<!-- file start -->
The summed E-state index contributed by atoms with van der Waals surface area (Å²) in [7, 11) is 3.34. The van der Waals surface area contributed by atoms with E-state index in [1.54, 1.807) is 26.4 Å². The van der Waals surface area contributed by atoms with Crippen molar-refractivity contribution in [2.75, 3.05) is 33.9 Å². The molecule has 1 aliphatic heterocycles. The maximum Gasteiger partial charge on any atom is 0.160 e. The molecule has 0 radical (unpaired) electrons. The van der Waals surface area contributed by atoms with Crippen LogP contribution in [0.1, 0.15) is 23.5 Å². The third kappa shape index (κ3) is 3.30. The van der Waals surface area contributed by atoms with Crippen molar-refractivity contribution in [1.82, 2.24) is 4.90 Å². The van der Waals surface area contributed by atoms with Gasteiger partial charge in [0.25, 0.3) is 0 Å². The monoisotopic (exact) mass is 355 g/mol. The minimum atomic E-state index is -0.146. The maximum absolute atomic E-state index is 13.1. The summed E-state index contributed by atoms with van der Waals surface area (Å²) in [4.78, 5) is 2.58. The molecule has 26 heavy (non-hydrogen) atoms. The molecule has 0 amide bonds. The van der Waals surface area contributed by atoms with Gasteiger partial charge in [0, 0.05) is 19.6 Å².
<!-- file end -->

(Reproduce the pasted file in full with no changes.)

The summed E-state index contributed by atoms with van der Waals surface area (Å²) in [7, 11) is 3.34. The van der Waals surface area contributed by atoms with E-state index in [1.54, 1.807) is 26.4 Å². The van der Waals surface area contributed by atoms with Crippen molar-refractivity contribution in [2.75, 3.05) is 33.9 Å². The molecule has 1 aliphatic heterocycles. The maximum Gasteiger partial charge on any atom is 0.160 e. The molecule has 0 radical (unpaired) electrons. The van der Waals surface area contributed by atoms with Crippen LogP contribution in [0.1, 0.15) is 23.5 Å². The third kappa shape index (κ3) is 3.30. The van der Waals surface area contributed by atoms with Crippen molar-refractivity contribution in [1.82, 2.24) is 4.90 Å². The van der Waals surface area contributed by atoms with Gasteiger partial charge in [0.25, 0.3) is 0 Å². The monoisotopic (exact) mass is 355 g/mol. The minimum atomic E-state index is -0.146. The maximum absolute atomic E-state index is 13.1. The summed E-state index contributed by atoms with van der Waals surface area (Å²) in [4.78, 5) is 2.58. The molecule has 26 heavy (non-hydrogen) atoms. The molecule has 0 amide bonds. The van der Waals surface area contributed by atoms with Gasteiger partial charge in [0, 0.05) is 19.6 Å².